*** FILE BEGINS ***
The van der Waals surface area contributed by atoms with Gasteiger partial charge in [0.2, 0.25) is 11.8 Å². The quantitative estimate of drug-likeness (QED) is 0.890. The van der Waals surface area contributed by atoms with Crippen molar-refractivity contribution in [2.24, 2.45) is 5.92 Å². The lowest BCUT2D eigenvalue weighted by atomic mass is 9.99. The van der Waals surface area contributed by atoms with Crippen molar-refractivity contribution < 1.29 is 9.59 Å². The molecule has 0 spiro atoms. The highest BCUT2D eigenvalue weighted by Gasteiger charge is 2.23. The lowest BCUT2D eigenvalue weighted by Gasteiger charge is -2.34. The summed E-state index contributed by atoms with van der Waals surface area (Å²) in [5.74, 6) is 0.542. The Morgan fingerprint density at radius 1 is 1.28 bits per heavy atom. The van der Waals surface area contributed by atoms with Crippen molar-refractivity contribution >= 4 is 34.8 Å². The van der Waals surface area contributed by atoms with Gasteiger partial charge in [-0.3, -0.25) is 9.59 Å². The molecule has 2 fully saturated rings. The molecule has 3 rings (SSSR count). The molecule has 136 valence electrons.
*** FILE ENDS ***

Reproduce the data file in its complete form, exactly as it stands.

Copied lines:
The van der Waals surface area contributed by atoms with Gasteiger partial charge in [0.2, 0.25) is 11.8 Å². The quantitative estimate of drug-likeness (QED) is 0.890. The van der Waals surface area contributed by atoms with Crippen molar-refractivity contribution in [2.24, 2.45) is 5.92 Å². The lowest BCUT2D eigenvalue weighted by atomic mass is 9.99. The van der Waals surface area contributed by atoms with Crippen molar-refractivity contribution < 1.29 is 9.59 Å². The molecule has 0 spiro atoms. The highest BCUT2D eigenvalue weighted by Gasteiger charge is 2.23. The lowest BCUT2D eigenvalue weighted by Gasteiger charge is -2.34. The summed E-state index contributed by atoms with van der Waals surface area (Å²) in [5.74, 6) is 0.542. The Morgan fingerprint density at radius 1 is 1.28 bits per heavy atom. The van der Waals surface area contributed by atoms with Crippen molar-refractivity contribution >= 4 is 34.8 Å². The van der Waals surface area contributed by atoms with Gasteiger partial charge in [-0.3, -0.25) is 9.59 Å². The molecule has 2 fully saturated rings. The molecule has 3 rings (SSSR count). The molecule has 136 valence electrons.